is substantially justified is essentially one of
  reasonableness. Where the Government can show
  that its case had a reasonable basis both in law
  and fact, no award will be made. . . .

    "The standard, however, should not be read to
  raise a presumption that the Government position
  was not substantially justified, simply because
  it lost the case. Nor, in fact, does the standard
  require the Government to establish that its
  decision to litigate was based on a substantial
  probability of prevailing."

H.R.Rep. No. 96-1418, 96th Cong., 2d Sess. 10-11, reprinted in [1980] U.S.Code Cong. & Ad.News 4953, 4984, 4989-90. In order to determine whether or not the government's case here was reasonable, it is necessary to carefully review the facts of the underlying dispute which culminated in this litigation.

This case arose out of the failure of two organizations, Medical Health Testing Centers, Inc. ("MHTC") and Northbrook Clinical and X-Ray Laboratories, Inc. ("Northbrook Clinical") to pay taxes withheld from their employees during 1974 and 1975. Until June 1, 1973, Northbrook Clinical was a sole proprietorship, owned and run by plaintiff Ethan Allen. On that date, Northbrook Clinical was acquired by Associated Medical Labs ("AML"), located in Park Ridge, Illinois. On July 13, 1973, AML also acquired MHTC. Both Northbrook Clinical and MHTC were operated as divisions of AML, rather than as subsidiary corporations having identities separate and distinct from the parent corporation.

During at least part of the period that MHTC and Northbrook Clinical allegedly failed to make the required tax payments, defendant Ethan Allen was a member of AML's board of directors and served from time to time as chairman of the board and treasurer of the corporation. He was also listed as one of the persons authorized to sign checks drawn on one of AML's accounts. After acquiring MHTC and Northbrook Clinical, AML collected all their receipts and paid out their wages and expenses. AML prepared all the federal tax withholding forms for its divisions and made some tax deposits.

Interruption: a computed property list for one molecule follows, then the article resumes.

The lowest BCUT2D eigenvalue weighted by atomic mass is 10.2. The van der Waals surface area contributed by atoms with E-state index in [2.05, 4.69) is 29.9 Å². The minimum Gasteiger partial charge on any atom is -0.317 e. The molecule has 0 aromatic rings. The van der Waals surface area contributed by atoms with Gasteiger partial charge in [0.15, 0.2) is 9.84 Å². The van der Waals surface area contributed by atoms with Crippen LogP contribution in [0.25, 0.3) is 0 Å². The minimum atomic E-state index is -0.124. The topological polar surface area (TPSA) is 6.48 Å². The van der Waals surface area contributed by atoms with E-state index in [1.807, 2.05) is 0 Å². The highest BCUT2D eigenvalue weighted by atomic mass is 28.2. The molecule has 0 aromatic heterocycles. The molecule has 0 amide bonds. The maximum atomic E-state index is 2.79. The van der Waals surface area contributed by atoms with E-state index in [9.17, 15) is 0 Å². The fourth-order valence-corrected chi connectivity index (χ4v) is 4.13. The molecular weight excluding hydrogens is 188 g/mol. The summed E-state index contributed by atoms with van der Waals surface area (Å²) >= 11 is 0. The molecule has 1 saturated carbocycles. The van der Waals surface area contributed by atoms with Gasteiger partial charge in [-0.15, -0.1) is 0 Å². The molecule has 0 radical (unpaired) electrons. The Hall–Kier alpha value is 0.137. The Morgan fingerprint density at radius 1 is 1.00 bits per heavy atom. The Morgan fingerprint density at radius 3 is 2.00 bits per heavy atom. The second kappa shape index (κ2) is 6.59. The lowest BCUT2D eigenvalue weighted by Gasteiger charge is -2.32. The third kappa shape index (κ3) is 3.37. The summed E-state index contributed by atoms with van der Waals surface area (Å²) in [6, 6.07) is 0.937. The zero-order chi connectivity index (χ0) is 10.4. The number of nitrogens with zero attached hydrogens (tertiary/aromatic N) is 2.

In addition, Ethan Allen was named as president of Northbrook Clinical when it was first formed as a corporation. Until May 1974, he was authorized to write checks on Northbrook Clinical's account. The record shows that in late August 1974, Ethan Allen was removed from his corporate offices with both Northbrook Clinical and AML. After that date, he no longer had any authority to make any payments to the IRS or anyone else.

Penalties were assessed against Mr. Allen, for the failure of MHTC and Northbrook Clinical to pay the withholding taxes, under 26 U.S.C. § 6672, which provides as follows:

    "Any person required to collect, truthfully
  account for, and pay over any tax imposed by this
  title who willfully fails to collect such tax, or
  truthfully account for and pay over such tax, or
  willfully attempts in any manner to evade or
  defeat any such tax or the payment thereof,
  shall, in addition to other penalties provided by
  law, be liable to a penalty equal to the total
  amount of the tax evaded, or not collected, or
  not accounted for and paid over."

The purpose of Section 6672 is "to cut through the shield of organizational form and impose liability upon those actually responsible for an employer's failure to withhold and pay over the tax." Pacific National Insurance Co. v. United States, 422 F.2d 26, 31 (9th Cir.), cert. denied, 398 U.S. 937, 90 S.Ct. 1838, 26 L.Ed.2d 269 (1970).